How can it help?
As well as improving your posture and making you aware of your body, the Alexander technique is also restful and calming. It can help you regain psychological and physical poise. By releasing tension and improving breathing and the circulation of blood and lymph, the technique can help relieve ailments such as back pain, joint problems, headaches, breathing problems, stress, and anxiety.
Learning the technique
The Alexander technique is an educational process for learning how to change your postural habits, and it is best learned through the guidance of a qualified teacher.
The objective is to maintain balance through the poise of the head and total lengthening of the spine at rest and while moving. In the first lesson, the teacher will observe you, noting how you move, sit, and stand. By making adjustments to your body at rest and while you are doing everyday activities, such as standing up from a chair, the teacher helps you increase your awareness of how you move and puts you in touch with your body.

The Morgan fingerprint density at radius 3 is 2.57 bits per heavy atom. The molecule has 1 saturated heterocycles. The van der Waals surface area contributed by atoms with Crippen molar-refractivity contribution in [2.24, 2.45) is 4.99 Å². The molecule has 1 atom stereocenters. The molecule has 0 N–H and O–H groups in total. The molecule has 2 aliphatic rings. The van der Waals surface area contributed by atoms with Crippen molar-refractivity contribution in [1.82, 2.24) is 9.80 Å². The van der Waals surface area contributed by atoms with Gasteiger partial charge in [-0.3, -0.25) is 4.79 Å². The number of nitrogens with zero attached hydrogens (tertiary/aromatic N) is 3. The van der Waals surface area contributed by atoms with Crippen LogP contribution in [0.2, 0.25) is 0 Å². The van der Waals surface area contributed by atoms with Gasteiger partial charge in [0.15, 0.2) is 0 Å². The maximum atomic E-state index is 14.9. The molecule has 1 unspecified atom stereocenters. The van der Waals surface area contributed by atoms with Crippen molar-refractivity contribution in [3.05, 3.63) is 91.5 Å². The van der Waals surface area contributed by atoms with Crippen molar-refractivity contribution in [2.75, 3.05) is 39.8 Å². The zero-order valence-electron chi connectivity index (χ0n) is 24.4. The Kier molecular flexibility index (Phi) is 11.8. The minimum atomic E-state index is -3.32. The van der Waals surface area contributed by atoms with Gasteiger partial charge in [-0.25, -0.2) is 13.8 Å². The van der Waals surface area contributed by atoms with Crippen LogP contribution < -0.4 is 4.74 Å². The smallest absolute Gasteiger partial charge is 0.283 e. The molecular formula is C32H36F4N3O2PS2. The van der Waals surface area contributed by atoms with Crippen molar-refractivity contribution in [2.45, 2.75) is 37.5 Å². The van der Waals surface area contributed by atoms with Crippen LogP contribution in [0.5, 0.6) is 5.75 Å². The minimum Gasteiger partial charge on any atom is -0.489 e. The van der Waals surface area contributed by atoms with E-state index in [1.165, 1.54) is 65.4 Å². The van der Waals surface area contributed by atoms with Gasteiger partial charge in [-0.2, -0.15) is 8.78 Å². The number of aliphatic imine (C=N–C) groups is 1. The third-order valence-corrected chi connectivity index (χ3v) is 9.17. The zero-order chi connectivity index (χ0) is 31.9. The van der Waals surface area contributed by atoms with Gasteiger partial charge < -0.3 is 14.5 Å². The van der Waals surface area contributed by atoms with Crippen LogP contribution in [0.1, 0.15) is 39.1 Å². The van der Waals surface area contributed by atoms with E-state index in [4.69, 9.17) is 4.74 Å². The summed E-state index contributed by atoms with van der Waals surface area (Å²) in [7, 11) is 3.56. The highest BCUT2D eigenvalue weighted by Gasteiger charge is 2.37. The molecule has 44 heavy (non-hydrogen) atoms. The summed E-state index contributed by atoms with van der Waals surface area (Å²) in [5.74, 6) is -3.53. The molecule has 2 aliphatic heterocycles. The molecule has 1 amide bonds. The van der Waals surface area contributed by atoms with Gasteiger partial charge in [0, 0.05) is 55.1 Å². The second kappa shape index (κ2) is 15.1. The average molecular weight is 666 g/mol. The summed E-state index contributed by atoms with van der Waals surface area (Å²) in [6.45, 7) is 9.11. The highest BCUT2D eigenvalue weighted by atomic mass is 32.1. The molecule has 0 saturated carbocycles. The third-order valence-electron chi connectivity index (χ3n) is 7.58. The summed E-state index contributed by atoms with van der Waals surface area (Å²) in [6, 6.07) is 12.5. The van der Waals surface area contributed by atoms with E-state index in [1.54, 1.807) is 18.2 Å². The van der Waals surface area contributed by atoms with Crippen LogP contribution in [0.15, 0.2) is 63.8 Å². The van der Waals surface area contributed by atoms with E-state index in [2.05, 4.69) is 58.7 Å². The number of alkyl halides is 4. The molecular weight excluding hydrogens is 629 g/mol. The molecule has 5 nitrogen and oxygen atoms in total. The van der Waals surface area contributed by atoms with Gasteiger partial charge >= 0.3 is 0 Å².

A good posture comes from within and it cannot be forced on your body. In subsequent lessons, which will be tailored to suit your needs, you will probably be taught ways of moving, bending, and reaching, combined with some relaxation to help you let go of excess tension. The teacher may also help you with specific movements that relate to your work or lifestyle, such as how to sit while playing a musical instrument or how to write without causing excess tension, work at a computer, pick up heavy items, or carry heavy bags.